House sales on hold as political uncertainty continues, say surveyors

House sales have been put on hold amid ongoing political and economic uncertainty, according to surveyors.

Property transactions remained subdued in October, the report from the Royal Institution of Chartered Surveyors (Rics) said.

Sales dipped across “virtually all” parts of the UK apart from Northern Ireland, where there was a marginal increase, its report showed.

But expectations for sales in the coming months were more upbeat, potentially indicating a more positive change.

Expectations for sales levels in 12 months’ time were the strongest the survey has recorded in nine months.

Across the UK, inquiries from new buyers fell for the second month in a row, with an overall net balance of 16% of surveyors saying interest had fallen rather than increased.

As buyer interest waned, the flow of fresh properties coming on the market also fell back for the fourth month in a row.

House prices across the UK remained broadly unchanged, but are expected by surveyors to increase over the next 12 months.

Surveyors in Northern Ireland, Wales, Scotland and the north west of England show the strongest expectations for house price growth over the coming year, Rics said.

Meanwhile, tenant demand in the rental sector picked up in October – while the supply of new rental properties decreased.

With the supply of rental homes restricted, surveyors in every UK region or nation predicted rents will increase over the coming three months.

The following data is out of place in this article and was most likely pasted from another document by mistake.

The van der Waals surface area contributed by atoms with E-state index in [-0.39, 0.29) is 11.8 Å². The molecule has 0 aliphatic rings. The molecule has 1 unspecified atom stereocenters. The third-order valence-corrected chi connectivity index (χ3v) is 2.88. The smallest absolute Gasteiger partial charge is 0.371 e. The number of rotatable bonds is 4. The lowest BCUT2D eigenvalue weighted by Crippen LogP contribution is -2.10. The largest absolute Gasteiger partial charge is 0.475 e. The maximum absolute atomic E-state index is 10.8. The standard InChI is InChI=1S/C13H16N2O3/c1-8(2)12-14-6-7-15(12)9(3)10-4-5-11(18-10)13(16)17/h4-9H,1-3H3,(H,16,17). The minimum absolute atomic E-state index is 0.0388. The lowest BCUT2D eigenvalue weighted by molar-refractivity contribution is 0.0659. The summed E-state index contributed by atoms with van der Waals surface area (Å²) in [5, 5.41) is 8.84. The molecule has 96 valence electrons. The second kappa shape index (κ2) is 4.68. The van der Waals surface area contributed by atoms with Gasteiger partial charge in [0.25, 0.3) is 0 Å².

Rics chief economist Simon Rubinsohn said: “The latest survey feedback continues to suggest that both buyer and seller activity remains in a holding pattern, hampered by political and economic uncertainty.

“Given the upcoming General Election next month, it appears unlikely that these trends will pick up to any meaningful extent over the remainder of this year.

“The picture remains very different on the lettings side however, with tenant demand gathering momentum over recent months.

“This is running against an increasingly tight supply backdrop for rental properties and seems set to squeeze the pace of rental growth higher going forward.”

Tamara Hooper, policy manager at Rics, said less political “tinkering” in the private rental sector would help to encourage more landlords back into the market – “as well as ensure that tenants, including those who are most vulnerable, are not at a disadvantage in being able to find a suitable and affordable home to rent”.

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